Twenty years ago a bipartisan commission on entitlement and tax reform headed by Senators J. Robert Kerrey (D-Neb.) and John C. Danforth (R-Mo.) reached a strong consensus that “current trends are not sustainable.”
In a new guest column in The Washington Post, Danforth and Kerrey – a former co-chair of The Concord Coalition – reaffirm that troubling conclusion and observe that fiscal issues were largely ignored on the campaign trail this fall
“We still have a structural mismatch between entitlement promises and revenues,” they write. “Population aging and rising health care costs, the basic dynamics that we warned about 20 years ago, remain a threat to fiscal stability.”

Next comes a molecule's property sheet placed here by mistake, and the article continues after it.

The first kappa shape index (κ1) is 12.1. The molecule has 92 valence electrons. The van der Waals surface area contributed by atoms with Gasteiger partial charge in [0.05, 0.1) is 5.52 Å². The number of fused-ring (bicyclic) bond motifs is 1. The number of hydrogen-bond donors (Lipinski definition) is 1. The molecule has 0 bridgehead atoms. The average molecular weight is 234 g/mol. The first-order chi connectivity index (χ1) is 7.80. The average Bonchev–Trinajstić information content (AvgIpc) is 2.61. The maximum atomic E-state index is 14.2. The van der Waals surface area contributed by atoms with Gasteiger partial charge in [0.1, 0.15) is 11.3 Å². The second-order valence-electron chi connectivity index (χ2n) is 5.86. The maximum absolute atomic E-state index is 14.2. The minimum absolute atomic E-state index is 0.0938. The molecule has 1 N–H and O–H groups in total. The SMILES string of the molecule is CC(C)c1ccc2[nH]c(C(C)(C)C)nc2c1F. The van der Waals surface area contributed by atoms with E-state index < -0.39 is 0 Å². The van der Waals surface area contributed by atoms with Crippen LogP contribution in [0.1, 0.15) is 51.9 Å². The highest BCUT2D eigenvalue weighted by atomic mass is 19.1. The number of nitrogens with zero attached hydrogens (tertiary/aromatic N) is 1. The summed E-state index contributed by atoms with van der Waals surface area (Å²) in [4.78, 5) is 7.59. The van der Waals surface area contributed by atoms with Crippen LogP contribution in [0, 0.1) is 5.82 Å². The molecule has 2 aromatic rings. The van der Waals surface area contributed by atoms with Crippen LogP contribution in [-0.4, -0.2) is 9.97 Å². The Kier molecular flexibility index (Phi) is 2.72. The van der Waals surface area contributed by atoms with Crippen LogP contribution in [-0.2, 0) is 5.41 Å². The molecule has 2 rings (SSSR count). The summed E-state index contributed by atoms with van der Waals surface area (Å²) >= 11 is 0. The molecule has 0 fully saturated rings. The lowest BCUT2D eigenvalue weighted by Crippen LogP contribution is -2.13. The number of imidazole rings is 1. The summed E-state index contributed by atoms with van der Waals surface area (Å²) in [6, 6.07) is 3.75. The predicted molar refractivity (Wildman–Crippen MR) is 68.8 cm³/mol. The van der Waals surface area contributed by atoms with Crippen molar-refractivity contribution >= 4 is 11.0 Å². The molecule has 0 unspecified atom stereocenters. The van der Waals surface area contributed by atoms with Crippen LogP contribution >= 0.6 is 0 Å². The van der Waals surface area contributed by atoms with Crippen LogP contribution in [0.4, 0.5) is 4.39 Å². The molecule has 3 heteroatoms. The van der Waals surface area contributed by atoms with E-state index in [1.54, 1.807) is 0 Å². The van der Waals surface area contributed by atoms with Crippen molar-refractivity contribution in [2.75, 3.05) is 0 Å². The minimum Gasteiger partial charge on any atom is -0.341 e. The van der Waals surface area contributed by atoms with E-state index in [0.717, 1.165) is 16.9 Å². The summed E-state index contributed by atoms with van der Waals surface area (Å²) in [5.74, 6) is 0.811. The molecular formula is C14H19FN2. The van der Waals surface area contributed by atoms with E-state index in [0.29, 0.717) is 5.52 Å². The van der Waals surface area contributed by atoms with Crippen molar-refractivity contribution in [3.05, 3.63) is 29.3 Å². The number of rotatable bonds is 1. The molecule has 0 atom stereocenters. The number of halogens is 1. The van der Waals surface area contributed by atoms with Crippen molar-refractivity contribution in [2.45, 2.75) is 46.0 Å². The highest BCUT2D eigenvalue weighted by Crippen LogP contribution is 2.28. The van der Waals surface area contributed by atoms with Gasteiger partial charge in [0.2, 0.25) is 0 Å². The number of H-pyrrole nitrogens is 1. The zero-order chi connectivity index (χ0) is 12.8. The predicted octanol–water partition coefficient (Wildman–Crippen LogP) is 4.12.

They note that while there have been some positive short-term developments, “the passage of time, the failure to take more ambitious actions and the enactment of new obligations have combined to limit our choices and placed the government in a more difficult position to address the challenges than it was in 20 years ago.”
The federal debt is now much higher, and the large baby boom generation has begun to leave the work force, rapidly boosting enrollment in Social Security and Medicare.
“We’re placing a growing burden on future workers and investing less in the economy that will be called upon to support that burden,” Kerrey and Danforth warn. They call for major reforms that will alter the long-term trend lines. Their conclusion:
“We still believe such changes can happen. For the sake of a stronger economy for future generations, they must. But we can’t wait another 20 years.”